162 Shooting in Four Months: Students Call for Gun Control Action | Tufts Observer
News

162 Shooting in Four Months: Students Call for Gun Control Action

After eight people were murdered in a mass shooting at an Indianapolis FedEx facility on April 15, 2021, the United States counted its 45th mass shooting since March 16, when a white man shot eight people, six of whom were women of Asian descent, in a racially-charged hate crime at three Atlanta-area spas. As more Americans receive the COVID-19 vaccine and people begin to gather in larger numbers, many people fear a return to frequent gun violence tragedies. Tufts students, who have lived through news coverage of hundreds of mass shootings and few successful gun control policies in their lifetimes, are especially concerned that the Biden administration will not pass urgent reform. 

In 2019, the Tufts University Tisch College Center for Information & Research on Civic Learning and Engagement (CIRCLE) found that “almost two-thirds (64%) of youth said they had paid ‘some’ or ‘a lot’ of attention to news about the Parkland, [Florida] shooting in 2018.” In response to the tragic shooting at Marjory Stoneman Douglas High School in Parkland, students of the high school and supporters of the Parkland community around the country rallied together to fight for gun violence prevention. Student activists founded Never Again MSD, which called for protests and demonstrations to lobby for anti-gun violence legislation, and co-organized the March for Our Lives in Washington, D.C.

These calls for stricter gun control laws from the youth have been renewed, as America has counted 162 mass shootings this year as of April 28. Tufts student activist Daniel Zackin is frustrated with the lack of serious gun control policy. “I don’t see how after all of these perfect examples of what happens when anyone can get an assault weapon, people cannot agree that we need stricter gun laws,” said Zackin. Still, he is optimistic that youth voices will be loud enough to convince politicians that change is necessary. “People my age, including my fellow schoolmates, are the ones highlighting the problem of gun violence and making it part of a national conversation, which hopefully will have an impact on politics and in the media.” 

After a mass shooting at a supermarket in Boulder, Colorado on March 22, during which 10 people were killed, President Biden signed a series of executive orders meant to begin the process of tackling gun violence in America. “There’s no reason someone needs a weapon of war with 100 rounds, 100 bullets, that can be fired from that weapon,” Biden said while discussing the executive orders on April 15. 

On April 16, President Biden also called on Senate Republicans to support a bill that was passed by the House of Representatives, which has already voted in favor of two significant bills. The first measure expands background checks to include purchases of weapons over the internet and at gun shows. Currently, neither type of purchase requires vetting. “Background checks and vetting for gun purchases just make sense. You should have to pass a test to operate a firearm the same way you have to pass a test to drive a car,” Zackin said. Eight House Republicans joined Democrats in voting for the legislation. The second bill grants authorities 10 business days to complete federal background checks before a gun sale must be licensed. Currently, sales can proceed if the government fails to complete a background check of a prospective buyer within three days. Only two Republicans voted in favor of  the legislation.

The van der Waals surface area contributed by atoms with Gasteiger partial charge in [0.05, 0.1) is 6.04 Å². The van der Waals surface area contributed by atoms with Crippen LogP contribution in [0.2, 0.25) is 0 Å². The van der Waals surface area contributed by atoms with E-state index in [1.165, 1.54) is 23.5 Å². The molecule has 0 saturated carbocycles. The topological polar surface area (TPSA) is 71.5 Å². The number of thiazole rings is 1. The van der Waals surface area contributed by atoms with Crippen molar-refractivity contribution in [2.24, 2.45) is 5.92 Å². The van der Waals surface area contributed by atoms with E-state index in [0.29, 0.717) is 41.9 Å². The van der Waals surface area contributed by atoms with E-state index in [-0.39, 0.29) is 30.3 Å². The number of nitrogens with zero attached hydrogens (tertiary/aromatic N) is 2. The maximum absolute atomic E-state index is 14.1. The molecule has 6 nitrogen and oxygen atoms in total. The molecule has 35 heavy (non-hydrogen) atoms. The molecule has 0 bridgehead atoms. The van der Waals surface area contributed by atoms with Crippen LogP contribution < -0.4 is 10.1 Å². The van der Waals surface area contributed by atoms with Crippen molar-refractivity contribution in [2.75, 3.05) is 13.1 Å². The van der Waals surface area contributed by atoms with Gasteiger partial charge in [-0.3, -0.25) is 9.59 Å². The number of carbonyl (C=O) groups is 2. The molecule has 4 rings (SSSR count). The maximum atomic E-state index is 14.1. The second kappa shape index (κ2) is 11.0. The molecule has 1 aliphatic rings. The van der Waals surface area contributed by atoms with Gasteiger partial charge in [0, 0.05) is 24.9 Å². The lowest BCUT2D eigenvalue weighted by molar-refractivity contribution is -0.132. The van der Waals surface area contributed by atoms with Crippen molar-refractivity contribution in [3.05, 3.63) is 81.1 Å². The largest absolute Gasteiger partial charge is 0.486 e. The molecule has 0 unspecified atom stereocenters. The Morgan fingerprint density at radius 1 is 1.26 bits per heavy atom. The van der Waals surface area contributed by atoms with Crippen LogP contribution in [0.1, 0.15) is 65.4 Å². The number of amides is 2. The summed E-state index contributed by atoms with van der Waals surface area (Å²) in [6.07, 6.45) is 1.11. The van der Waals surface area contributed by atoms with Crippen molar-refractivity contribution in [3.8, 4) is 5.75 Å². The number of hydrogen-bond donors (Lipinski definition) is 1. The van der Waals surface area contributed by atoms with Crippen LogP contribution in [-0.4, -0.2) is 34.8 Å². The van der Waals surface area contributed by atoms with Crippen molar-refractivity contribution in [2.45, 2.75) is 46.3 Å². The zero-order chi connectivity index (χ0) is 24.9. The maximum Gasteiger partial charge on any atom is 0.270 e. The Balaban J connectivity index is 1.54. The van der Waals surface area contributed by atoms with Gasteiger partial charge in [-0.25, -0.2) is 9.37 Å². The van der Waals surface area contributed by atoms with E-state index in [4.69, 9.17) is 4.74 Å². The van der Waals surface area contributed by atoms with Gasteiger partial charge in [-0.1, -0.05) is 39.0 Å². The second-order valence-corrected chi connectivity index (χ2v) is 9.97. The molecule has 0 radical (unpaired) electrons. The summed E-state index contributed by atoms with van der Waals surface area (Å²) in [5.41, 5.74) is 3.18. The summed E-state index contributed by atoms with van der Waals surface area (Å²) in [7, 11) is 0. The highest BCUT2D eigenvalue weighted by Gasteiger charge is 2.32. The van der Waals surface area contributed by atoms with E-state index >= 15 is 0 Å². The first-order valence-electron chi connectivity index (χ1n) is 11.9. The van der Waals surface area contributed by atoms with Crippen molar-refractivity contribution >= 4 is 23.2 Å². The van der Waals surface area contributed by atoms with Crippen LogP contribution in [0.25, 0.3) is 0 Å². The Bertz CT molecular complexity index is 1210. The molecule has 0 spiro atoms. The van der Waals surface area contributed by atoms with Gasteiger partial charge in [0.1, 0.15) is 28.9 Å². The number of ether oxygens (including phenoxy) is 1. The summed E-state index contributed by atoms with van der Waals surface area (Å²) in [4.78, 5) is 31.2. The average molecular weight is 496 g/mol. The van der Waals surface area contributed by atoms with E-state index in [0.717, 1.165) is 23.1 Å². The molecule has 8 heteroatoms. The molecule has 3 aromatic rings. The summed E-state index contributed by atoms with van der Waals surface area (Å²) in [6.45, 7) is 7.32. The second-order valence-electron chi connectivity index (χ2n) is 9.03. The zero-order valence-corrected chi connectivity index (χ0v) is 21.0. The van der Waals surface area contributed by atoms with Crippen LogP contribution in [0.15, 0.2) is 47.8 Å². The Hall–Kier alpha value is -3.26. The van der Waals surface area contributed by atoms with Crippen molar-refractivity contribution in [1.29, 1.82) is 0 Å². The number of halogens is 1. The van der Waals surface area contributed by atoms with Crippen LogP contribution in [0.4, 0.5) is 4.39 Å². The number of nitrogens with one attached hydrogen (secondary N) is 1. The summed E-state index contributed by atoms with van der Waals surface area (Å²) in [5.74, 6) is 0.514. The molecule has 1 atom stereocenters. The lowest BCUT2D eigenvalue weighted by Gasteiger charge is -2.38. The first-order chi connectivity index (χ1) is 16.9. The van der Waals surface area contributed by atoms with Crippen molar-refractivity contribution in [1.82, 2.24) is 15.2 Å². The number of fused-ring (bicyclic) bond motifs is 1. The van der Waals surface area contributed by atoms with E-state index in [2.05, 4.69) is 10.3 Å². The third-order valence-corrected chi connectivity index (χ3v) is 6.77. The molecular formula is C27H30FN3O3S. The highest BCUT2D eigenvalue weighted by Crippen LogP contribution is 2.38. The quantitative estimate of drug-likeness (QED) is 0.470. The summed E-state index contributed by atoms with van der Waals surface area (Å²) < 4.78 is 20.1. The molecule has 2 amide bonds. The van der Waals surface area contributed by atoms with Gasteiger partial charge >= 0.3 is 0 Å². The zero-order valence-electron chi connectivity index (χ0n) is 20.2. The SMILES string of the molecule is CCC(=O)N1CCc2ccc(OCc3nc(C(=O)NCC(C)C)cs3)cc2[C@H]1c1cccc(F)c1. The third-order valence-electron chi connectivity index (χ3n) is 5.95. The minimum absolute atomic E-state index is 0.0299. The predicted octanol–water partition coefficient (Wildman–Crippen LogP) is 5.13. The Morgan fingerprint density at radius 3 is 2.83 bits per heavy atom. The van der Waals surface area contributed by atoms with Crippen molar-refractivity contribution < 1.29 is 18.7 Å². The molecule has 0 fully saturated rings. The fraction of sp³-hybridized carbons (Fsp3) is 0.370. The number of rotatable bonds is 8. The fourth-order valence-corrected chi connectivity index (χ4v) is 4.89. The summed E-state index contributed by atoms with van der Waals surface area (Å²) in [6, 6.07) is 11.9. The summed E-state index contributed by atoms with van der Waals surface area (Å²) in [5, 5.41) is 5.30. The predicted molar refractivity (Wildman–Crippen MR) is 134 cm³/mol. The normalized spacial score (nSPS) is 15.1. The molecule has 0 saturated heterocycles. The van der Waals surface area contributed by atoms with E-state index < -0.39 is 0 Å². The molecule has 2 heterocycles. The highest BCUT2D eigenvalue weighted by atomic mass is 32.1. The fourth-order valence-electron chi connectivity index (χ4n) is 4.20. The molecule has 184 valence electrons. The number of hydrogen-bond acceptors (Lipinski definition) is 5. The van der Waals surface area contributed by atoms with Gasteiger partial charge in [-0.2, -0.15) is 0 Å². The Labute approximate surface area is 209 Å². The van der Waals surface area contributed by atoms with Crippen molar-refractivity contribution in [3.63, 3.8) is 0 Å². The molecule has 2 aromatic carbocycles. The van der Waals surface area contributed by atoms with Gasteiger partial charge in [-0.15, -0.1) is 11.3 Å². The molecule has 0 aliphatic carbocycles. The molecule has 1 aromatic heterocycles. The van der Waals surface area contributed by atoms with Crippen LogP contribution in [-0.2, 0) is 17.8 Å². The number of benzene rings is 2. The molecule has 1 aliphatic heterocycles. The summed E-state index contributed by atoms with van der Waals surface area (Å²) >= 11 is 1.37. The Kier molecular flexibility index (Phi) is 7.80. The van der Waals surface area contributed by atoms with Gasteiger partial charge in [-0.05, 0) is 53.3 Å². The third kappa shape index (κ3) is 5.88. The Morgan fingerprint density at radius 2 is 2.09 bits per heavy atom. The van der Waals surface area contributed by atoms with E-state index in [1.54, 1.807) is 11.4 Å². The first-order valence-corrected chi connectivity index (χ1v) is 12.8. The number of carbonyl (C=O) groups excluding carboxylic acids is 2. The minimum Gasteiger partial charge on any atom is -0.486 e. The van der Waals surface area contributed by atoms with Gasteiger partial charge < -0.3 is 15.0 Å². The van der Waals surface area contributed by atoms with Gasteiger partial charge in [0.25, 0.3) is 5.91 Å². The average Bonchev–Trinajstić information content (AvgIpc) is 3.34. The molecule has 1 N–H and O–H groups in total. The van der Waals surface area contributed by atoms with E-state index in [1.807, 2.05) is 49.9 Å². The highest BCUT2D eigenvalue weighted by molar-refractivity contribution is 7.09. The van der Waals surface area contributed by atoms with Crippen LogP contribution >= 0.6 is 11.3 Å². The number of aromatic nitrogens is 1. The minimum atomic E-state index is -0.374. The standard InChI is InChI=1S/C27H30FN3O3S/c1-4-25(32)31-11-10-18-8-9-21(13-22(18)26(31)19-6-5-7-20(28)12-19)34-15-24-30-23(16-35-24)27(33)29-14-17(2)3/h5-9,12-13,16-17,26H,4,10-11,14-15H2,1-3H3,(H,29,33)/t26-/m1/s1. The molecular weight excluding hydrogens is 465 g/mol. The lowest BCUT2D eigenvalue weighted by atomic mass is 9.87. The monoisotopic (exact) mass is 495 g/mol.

Tufts Newhouse Civic Studies Professor Brian Schaffner’s research in 2019 examined  how mass shootings influence public sentiment toward gun control and ultimately lead to limited legislative action. “In our study, we tested whether people living near mass shooting events were likely to shift their views,” said Schaffner. “What we found is that Democrats became even more supportive of stricter gun control legislation, while Republicans became even more opposed to it.” This polarization makes policy change very difficult. “I think the reason for this is that each tragic mass shooting brings an intense debate about gun control, and partisans mostly follow the lead of what the politicians from their own party are saying about the issue,” said Schaffner. 

For either of the bills passed by the House to be passed by the Senate in their current form, Senate Majority Leader Chuck Schumer will have to convince many Republican senators as well as Democratic Senator Joe Manchin—who has openly opposed the bills—to vote in favor of them, though this is unlikely to happen. 

Despite the lack of success in passing gun safety laws in the face of hundreds of mass shootings, young voters’ choices for state and federal politicians are heavily influenced by gun violence tragedies. CIRCLE data after the Parkland shooting showed that “Among all 18- to 24-year-olds, 43 percent said that the shooting influenced their vote choice for Congress and in local elections at least “somewhat,” with 20 percent saying that it affected their decision “a lot.”’ If Zackin is right, youth leadership in campaigns for gun control laws could make a significant impact on voter turnout and on the decisions of lawmakers. Zackin hopes that in the future, he and his fellow students will no longer be asking the question, “How many mass shootings will it take for the country to agree that we need gun reform?”